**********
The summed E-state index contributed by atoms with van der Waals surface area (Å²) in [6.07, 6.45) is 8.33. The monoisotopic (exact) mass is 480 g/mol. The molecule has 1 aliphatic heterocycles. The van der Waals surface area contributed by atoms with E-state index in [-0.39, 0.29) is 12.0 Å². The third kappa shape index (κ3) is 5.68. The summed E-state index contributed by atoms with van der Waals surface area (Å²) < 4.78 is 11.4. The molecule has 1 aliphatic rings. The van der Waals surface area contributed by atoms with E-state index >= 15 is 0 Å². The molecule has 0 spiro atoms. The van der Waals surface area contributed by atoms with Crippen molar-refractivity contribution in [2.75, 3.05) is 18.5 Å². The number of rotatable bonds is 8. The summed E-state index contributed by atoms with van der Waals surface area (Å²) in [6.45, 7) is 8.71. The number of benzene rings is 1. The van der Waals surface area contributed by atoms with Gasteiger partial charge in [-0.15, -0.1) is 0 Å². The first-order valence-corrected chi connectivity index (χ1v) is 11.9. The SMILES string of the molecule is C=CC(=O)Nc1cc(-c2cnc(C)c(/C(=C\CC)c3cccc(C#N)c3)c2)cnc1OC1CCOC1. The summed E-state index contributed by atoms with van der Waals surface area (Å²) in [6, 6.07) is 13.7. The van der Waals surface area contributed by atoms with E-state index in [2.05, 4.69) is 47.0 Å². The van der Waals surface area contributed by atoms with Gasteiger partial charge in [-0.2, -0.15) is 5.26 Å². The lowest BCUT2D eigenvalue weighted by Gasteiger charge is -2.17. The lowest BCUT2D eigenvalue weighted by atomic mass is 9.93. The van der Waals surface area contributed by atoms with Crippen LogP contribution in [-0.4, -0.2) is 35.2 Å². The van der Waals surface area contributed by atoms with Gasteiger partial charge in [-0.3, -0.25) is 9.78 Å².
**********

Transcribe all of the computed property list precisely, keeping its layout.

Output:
The summed E-state index contributed by atoms with van der Waals surface area (Å²) in [6.07, 6.45) is 8.33. The monoisotopic (exact) mass is 480 g/mol. The molecule has 1 aliphatic heterocycles. The van der Waals surface area contributed by atoms with E-state index in [-0.39, 0.29) is 12.0 Å². The third kappa shape index (κ3) is 5.68. The summed E-state index contributed by atoms with van der Waals surface area (Å²) < 4.78 is 11.4. The molecule has 1 aliphatic rings. The van der Waals surface area contributed by atoms with E-state index >= 15 is 0 Å². The molecule has 0 spiro atoms. The van der Waals surface area contributed by atoms with Crippen molar-refractivity contribution in [2.75, 3.05) is 18.5 Å². The number of rotatable bonds is 8. The summed E-state index contributed by atoms with van der Waals surface area (Å²) in [6.45, 7) is 8.71. The number of benzene rings is 1. The van der Waals surface area contributed by atoms with Gasteiger partial charge in [-0.15, -0.1) is 0 Å². The first-order valence-corrected chi connectivity index (χ1v) is 11.9. The SMILES string of the molecule is C=CC(=O)Nc1cc(-c2cnc(C)c(/C(=C\CC)c3cccc(C#N)c3)c2)cnc1OC1CCOC1. The summed E-state index contributed by atoms with van der Waals surface area (Å²) in [6, 6.07) is 13.7. The van der Waals surface area contributed by atoms with E-state index in [2.05, 4.69) is 47.0 Å². The van der Waals surface area contributed by atoms with Gasteiger partial charge in [-0.2, -0.15) is 5.26 Å². The lowest BCUT2D eigenvalue weighted by Gasteiger charge is -2.17. The lowest BCUT2D eigenvalue weighted by atomic mass is 9.93. The van der Waals surface area contributed by atoms with Crippen LogP contribution in [-0.4, -0.2) is 35.2 Å². The van der Waals surface area contributed by atoms with Gasteiger partial charge in [-0.3, -0.25) is 9.78 Å².